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Plea Bargains: Both Good and Not So Good

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Like most deals, a plea bargain can be either beneficial or harmful to those accused of crimes. Trying to make a plea bargain decision without help from a lawyer is not recommended as will become apparent after reading the information below.

Plea Bargains: They Could be Good for You

The best thing about a plea bargain is the way it cuts short the entire process and avoids a trial. If the state has weak evidence against you, they will be wary of taking things in front of a jury. Not only is there a chance they will lose the case, but it costs a lot of money to hold trials. Plea bargains may also be beneficial for you, the defendant, since signing a document and appearing briefly before a judge is less stressful than a formal court situation in which you have no idea how things will turn out. In many cases, a plea bargain assures a lesser sentence or a lesser charge. For minor crimes like public drunkenness, trespassing, shoplifting, and more, a plea bargain may allow defendants to avoid jail by paying fines.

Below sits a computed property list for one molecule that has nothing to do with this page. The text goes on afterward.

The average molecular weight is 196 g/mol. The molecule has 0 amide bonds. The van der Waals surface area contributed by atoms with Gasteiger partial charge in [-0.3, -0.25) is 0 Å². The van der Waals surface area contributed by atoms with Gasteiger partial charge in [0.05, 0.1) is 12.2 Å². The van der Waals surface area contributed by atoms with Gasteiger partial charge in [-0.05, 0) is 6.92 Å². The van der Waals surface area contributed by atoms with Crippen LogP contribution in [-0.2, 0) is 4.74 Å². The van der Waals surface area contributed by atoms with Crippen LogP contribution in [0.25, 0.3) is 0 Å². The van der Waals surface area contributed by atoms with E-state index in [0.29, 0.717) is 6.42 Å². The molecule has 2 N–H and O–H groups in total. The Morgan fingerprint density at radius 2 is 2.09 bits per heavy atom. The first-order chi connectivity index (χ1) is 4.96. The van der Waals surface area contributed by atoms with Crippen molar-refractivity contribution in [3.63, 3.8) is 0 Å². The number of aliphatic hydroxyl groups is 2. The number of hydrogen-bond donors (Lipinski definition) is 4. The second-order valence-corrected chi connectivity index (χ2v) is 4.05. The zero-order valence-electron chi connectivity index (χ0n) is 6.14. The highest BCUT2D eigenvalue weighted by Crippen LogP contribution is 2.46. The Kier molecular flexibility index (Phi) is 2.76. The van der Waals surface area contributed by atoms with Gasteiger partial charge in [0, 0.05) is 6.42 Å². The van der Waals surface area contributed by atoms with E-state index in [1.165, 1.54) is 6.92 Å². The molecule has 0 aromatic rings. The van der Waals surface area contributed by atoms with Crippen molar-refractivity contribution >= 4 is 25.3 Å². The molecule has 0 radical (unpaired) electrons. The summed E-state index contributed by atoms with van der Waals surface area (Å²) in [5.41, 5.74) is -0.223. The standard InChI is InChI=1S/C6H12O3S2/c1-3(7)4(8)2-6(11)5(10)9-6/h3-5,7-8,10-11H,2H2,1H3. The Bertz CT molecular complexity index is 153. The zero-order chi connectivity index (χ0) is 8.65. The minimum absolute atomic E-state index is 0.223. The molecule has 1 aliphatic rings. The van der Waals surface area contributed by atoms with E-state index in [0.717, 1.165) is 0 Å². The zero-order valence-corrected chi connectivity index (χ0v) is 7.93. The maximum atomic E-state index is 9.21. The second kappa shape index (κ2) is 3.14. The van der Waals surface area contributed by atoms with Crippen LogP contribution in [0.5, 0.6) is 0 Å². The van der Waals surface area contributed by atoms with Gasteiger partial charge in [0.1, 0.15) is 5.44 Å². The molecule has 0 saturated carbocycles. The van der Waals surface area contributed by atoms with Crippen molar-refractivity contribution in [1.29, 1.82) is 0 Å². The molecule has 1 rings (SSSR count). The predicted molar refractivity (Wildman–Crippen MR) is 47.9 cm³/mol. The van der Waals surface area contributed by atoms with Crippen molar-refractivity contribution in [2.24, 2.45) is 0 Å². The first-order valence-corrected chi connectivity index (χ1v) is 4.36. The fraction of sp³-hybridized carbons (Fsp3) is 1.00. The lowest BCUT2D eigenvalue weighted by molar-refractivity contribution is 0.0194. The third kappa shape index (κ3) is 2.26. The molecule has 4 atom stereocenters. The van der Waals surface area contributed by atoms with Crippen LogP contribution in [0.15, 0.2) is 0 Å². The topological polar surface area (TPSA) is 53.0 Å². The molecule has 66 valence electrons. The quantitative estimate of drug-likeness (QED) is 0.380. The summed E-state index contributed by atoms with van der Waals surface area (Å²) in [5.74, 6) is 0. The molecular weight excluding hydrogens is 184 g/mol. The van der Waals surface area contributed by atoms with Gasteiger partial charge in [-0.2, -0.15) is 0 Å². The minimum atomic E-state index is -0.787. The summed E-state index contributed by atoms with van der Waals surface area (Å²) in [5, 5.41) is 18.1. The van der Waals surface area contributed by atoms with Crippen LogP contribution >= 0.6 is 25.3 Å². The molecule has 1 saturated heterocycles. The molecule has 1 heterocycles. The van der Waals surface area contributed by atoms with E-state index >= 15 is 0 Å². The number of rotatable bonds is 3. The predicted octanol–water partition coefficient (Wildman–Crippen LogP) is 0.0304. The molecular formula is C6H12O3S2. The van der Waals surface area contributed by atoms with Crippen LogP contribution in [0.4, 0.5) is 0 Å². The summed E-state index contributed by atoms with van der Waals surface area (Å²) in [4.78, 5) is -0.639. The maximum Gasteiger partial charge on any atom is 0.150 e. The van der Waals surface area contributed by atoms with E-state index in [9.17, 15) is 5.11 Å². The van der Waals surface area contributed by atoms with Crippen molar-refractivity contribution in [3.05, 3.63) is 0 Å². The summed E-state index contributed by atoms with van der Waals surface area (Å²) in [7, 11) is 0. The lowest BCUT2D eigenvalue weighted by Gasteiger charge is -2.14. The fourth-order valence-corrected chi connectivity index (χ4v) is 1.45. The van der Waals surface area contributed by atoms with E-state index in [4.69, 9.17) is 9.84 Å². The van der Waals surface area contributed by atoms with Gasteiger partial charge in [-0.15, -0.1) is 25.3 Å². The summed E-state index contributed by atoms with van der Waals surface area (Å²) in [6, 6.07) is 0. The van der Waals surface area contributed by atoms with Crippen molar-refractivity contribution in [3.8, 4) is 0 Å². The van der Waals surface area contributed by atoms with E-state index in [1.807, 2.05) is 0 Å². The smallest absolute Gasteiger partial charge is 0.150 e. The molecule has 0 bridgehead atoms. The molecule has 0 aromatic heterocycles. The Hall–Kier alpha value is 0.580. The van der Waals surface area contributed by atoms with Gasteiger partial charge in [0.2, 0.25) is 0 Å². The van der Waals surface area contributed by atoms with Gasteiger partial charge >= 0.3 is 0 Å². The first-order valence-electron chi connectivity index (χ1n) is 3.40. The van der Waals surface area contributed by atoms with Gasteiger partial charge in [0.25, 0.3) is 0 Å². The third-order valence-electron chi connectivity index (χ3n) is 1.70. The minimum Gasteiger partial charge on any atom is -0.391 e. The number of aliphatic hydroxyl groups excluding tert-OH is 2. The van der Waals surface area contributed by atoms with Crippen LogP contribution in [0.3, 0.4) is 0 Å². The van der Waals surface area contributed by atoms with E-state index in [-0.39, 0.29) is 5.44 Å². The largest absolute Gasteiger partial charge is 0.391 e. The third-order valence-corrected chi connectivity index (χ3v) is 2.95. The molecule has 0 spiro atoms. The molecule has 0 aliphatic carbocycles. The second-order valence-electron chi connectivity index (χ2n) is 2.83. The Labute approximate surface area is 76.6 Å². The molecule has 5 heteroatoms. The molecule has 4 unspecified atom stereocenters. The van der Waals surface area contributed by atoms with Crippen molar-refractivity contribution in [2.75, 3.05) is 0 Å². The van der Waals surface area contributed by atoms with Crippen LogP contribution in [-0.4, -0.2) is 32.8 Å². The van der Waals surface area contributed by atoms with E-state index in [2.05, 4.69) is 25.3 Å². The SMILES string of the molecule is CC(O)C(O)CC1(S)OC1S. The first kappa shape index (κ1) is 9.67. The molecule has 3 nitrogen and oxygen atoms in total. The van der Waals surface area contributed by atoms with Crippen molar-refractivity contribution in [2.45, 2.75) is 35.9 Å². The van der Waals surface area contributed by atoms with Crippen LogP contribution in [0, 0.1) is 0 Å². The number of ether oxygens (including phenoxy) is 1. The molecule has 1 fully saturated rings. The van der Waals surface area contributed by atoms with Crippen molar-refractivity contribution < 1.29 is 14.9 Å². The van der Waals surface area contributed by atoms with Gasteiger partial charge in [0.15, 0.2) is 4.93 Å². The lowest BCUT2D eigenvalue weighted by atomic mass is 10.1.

To find out the true benefit of a plea bargain, your defense lawyer must find out what the state has in evidence against you. Taking that into consideration along with the potential sentencing that could occur if you are convicted through a trial can help you decide if the plea bargain is good for you or better for the state. If the bargain is not to your liking, they are somewhat negotiable in some cases. For example, if you have the cash to pay a fine, you might be able to get the fine reduced for paying immediately.

Plea Bargains: They Might Be Bad for You

The most important thing to understand about a plea bargain is that they deprive you of an important right – the right to stand trial in front of a jury of your peers. A plea bargain is more of a legal agreement than criminal sentencing. Also, when you agree to a plea bargain, you are agreeing to plead guilty to a charge without being tried in court. Unfortunately, plea bargains can be bad for those unable to afford bail and are stuck in jail until their court date comes up. Few are well-served by public defenders who are over-burdened with huge caseloads. To get out of jail, some may be tempted to agree to a plea bargain that is far from their best interests.

Only you and your criminal law attorney can know the value of a plea bargain. Discuss things with your lawyer and know both the good and negative points about the plea bargain presented to you.